The Arkansas Department of Health Hospice, through its volunteer coordinators, maintains a roster of volunteers. Each completes a questionnaire determining service locale and ability to travel. If Luter does not have a suitable local volunteer, she will call one who is willing to travel. From the list of 55 to 60 volunteers, Luter says she accepts only two answers when calling to serve a family.

“Those answers are ‘yes’ and ‘no.’ I know they have lives and needs of their own. Some need a break now and then, and it’s perfectly fine, whatever their response,” said Luter.

The length of time a volunteer spends with a patient varies from two to 24 hours, depending on the situation and the amount of time a volunteer is willing to give.

There is little volunteer turn-over, said Luter. “These individuals become our family and friends. I’ve made so many friends over the past 15 years. Our volunteers are the cream of the crop.”

The volunteer coordinators meet every two weeks for a networking Inter- Disciplinary Group discussion where needs are identified and discussed. Joining them is Dr. Stan Bradley, Russellville physician who serves as the ADHH medical director.

“Dr. Bradley is one of the very few physicians in the state to be Board Certified in Hospice and Palliative Medicine,” said Luter.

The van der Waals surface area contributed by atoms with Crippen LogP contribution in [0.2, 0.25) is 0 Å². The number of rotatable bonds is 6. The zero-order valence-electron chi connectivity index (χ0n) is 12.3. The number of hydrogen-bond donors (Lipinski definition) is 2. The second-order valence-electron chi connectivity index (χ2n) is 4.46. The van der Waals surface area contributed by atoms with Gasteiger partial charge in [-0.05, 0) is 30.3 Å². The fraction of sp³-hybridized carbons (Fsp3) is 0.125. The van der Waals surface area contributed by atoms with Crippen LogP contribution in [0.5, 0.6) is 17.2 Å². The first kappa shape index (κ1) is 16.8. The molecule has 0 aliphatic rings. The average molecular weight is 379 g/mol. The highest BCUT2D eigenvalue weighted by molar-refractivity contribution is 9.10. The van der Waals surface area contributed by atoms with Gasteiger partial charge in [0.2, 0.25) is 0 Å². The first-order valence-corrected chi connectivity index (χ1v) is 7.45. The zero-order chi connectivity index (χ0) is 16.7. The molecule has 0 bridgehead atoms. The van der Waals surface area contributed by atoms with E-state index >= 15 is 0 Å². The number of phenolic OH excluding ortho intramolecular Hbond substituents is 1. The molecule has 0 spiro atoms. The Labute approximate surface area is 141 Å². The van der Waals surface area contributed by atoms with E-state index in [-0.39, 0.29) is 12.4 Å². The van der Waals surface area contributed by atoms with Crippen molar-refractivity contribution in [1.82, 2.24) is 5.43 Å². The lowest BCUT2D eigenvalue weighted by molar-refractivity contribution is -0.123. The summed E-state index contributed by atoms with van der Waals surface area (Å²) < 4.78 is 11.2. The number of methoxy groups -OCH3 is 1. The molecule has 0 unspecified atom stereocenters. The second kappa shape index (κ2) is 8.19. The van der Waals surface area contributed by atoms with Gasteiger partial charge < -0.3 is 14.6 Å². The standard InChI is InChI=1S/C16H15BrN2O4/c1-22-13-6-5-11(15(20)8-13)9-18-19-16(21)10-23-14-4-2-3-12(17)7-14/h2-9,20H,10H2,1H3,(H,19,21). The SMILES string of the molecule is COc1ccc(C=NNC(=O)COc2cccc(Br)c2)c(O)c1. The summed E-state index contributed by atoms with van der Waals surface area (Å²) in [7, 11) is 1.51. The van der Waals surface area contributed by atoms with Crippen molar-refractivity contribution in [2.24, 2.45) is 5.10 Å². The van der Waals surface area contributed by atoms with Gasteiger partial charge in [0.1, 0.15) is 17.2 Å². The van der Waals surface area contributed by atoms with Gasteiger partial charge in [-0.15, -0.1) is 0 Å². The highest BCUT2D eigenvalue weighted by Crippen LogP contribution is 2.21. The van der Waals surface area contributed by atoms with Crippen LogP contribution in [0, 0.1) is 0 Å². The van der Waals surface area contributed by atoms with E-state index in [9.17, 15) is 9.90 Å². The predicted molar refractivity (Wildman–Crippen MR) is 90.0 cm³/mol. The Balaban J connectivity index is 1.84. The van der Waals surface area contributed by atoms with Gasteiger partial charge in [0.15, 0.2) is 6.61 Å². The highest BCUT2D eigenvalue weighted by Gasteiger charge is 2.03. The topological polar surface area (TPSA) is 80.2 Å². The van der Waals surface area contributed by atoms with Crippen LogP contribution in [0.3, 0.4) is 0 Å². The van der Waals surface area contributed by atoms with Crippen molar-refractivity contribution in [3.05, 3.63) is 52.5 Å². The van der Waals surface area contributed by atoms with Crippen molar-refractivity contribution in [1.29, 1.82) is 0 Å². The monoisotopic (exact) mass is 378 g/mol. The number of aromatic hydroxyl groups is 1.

“He is an expert in pain control and is available to our nurses and a patient’s physicians to help in their care.”

The hospice team from all eight counties attend and may include registered nurses from the local health unit who are specially trained in Hospice, nurses aides who are skilled in end-of-life care, licensed social workers who care for the emotional needs of their patients and assist them in finding financial resources, and trained Chaplains.

“There are so many indirect ways for individuals to volunteer besides sitting with a patient. We have so many needs — office work, computer needs, someone to put together a newsletter… maybe someone to help make our fair boards,” outlined Luter. “We are willing to accept any amount of time someone is willing to give.”

Although the volunteer coordinators are officially “in the office” two or three days per week, Luter said they are available 24/7 by cell phone.

“Our volunteers are very important to us. They are very giving of their time, and I want them to know they can call me anytime.”

Luter says she tries to give back to the volunteers in small ways, such as taking them to lunch on their birthday. As a whole, the volunteers are honored with certificates and recognition following National Volunteer month each April.

For additional information on the ADHH Health Hospice Program, call (479) 968-4177, ext. 141, or visit their office at 404 North El Paso, Russellville.